1836 Melbourne Painting


This is a reproduction of a painting of Melbourne as it appeared in 1836.

The original painting is the work of R. Hoffman and the lower half of the painting is similar to a lithograph of Melbourne [Port Phillip] by John Adamson dated 1841.

Notes from the State Library tell us that this is a "Painting executed after 1836, depicting Melbourne at this time. Remnants of label, possibly from framer, attached to verso of stretcher bar l.c., mostly illegible. This painting appears to be a copy of a larger more detailed painting with dwellings identified (on display in Australian Manuscripts Collection, State Library of Victoria)."

The notes go on to tell us that "The painting shows an early view of Melbourne, probably reconstructed after 1836, with an elevated view of the Yarra River, and buildings and dwellings including those of John Batman, Captain W. Londsdale and tent of surveyor W. Darke. This painting is an early view of Melbourne looking north from the south bank of the Yarra. The river is the central motif, shown from an elevated perspective. Close to the river, the buildings and dwellings of the day are depicted, including the residences of both John Batman and Captain William Lonsdale, and the tent of surveyor WW Darke. Little is known about Hoffmann, although the inscription suggests he lived in South Yarra. The Library holds a larger version of this painting, donated by the Public Library Society in 1957, which includes a legend identifying the buildings and other features depicted. Both versions are executed in a naive style. The lower half of the painting shows compositional similarities to an 1841 lithograph of Melbourne by John Adamson."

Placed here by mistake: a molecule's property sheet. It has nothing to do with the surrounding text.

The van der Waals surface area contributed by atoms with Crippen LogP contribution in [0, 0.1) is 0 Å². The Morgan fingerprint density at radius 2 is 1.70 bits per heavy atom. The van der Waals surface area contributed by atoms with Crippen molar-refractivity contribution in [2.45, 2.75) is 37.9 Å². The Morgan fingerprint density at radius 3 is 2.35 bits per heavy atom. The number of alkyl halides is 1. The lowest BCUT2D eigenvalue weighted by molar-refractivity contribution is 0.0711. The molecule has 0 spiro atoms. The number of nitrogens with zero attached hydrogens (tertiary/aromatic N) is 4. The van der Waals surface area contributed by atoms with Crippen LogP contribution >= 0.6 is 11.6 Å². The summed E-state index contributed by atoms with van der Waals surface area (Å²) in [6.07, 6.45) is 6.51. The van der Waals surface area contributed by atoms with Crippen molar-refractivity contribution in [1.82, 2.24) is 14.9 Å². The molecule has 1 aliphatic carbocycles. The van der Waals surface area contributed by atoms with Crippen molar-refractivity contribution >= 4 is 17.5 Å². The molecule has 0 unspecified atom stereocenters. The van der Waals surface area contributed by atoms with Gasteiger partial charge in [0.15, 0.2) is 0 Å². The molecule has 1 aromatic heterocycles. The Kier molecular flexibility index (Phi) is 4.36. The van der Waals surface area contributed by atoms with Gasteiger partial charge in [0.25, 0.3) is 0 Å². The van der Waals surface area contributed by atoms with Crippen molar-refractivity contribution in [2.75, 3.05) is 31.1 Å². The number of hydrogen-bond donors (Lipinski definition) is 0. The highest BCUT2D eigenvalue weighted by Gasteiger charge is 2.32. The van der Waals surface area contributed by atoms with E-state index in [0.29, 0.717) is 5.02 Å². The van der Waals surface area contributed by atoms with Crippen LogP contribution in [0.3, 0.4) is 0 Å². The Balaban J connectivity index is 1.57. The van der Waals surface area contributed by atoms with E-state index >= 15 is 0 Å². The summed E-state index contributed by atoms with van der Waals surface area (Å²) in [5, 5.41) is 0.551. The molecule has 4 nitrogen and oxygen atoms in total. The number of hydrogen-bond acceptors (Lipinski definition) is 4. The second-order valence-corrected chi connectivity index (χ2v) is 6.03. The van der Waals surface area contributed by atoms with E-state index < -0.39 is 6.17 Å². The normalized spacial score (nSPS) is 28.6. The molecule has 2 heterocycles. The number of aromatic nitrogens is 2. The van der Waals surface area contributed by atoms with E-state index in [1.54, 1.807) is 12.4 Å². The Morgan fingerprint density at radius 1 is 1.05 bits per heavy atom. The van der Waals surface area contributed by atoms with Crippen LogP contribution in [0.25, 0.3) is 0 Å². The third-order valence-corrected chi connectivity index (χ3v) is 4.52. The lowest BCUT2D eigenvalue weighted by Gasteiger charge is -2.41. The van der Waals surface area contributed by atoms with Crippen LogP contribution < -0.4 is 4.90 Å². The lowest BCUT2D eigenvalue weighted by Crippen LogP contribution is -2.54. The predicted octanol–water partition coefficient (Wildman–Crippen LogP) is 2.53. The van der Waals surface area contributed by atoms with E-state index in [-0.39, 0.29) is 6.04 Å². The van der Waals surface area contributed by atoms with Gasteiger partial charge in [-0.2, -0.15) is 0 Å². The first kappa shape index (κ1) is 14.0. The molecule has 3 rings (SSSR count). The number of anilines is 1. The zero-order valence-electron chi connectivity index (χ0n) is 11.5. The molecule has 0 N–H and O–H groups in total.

This is a reproduction of the original held by the State Library of Victoria.

Our team of conservators have worked on a high resolution digital image in order to remove blemishes and artifacts such as stains, mould, scratches and damage caused by the handling of the original. We strive to provide authentic representations of the original work that are suitable for enlargements that retain the tones and character of the original.

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